Of the three-club components-grip, shaft and club head-the most dynamic is the shaft. The shaft industry is rapidly cultivating technological breakthroughs that have indeed enhanced play. This technological advancement however, brings us descriptive jargon that can be difficult for the lay golfer to understand. You almost need to be an engineer to understand the buzzwords to describe today’s generation of golf shafts. Let us learn the lingo.
The variables of shaft design include flex, kick point, torque and weight.
Flex refers to how much the shaft bends during the swing. The most common labels are L(ladies),A(senior)R(regular),S(stiff). Typically, the slower the swing, the more flexible the shaft, while the harder swings need a stiffer flex.
Kick point is the position on the shaft where maximum flexing occurs when you hit the ball. Manufacturers typically offer low, mid and high kick points. A low kick point means the shaft flexes closest to the club head; a high kick point shaft flexes nearer to the grip. Kick point location influences ball trajectory and club head feel. A low kick point will hit the ball higher than a shaft with a high kick point.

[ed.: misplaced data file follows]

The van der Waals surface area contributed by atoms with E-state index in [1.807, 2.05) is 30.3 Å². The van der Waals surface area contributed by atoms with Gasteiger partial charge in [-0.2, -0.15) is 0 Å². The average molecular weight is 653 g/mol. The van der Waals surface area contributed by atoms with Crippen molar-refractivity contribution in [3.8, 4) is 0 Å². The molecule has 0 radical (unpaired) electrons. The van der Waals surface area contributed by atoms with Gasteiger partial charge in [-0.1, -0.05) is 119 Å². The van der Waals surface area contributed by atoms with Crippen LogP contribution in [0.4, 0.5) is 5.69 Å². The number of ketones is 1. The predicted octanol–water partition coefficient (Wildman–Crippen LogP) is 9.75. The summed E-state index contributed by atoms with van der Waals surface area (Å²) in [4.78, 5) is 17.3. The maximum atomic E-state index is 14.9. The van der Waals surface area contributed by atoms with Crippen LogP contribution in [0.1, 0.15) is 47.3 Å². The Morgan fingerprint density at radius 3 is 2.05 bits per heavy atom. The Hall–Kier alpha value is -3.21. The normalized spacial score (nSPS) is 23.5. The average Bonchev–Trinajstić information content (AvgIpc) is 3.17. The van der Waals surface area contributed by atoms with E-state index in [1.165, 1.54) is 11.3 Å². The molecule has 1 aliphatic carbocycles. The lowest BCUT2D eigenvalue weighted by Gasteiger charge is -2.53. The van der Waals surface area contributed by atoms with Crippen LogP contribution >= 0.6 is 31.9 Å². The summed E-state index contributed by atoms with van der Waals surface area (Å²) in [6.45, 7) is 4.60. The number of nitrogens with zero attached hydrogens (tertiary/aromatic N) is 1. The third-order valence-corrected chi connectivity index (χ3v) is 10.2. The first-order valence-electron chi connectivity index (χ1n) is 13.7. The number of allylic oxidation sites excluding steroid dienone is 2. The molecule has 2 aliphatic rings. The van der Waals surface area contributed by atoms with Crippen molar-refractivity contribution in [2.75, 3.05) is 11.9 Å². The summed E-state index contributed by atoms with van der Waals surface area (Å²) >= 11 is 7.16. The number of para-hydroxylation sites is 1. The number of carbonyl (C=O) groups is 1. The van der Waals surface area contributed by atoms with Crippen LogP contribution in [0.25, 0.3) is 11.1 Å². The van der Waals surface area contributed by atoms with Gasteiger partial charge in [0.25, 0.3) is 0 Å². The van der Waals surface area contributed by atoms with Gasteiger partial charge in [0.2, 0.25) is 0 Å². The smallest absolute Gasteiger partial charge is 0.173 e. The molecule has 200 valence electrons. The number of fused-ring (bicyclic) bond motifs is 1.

Torque is the amount of rotational twisting that occurs during the swing and when the club head strikes the ball. Lower torque shafts resist twisting and result in straighter and more solid shots.
Weight is directly related to club head speed, golfers with average strength benefit from lightweight shafts, which allow you to generate more club head speed resulting in greater distance.
And so, the golf shaft industry moves on, always innovating. Tuning in to the latest technology may take some brainpower, but it may give back power, accuracy, feel, and consistency to your game.
A Better Cub has the expertise to recommend and fit you for the proper shaft.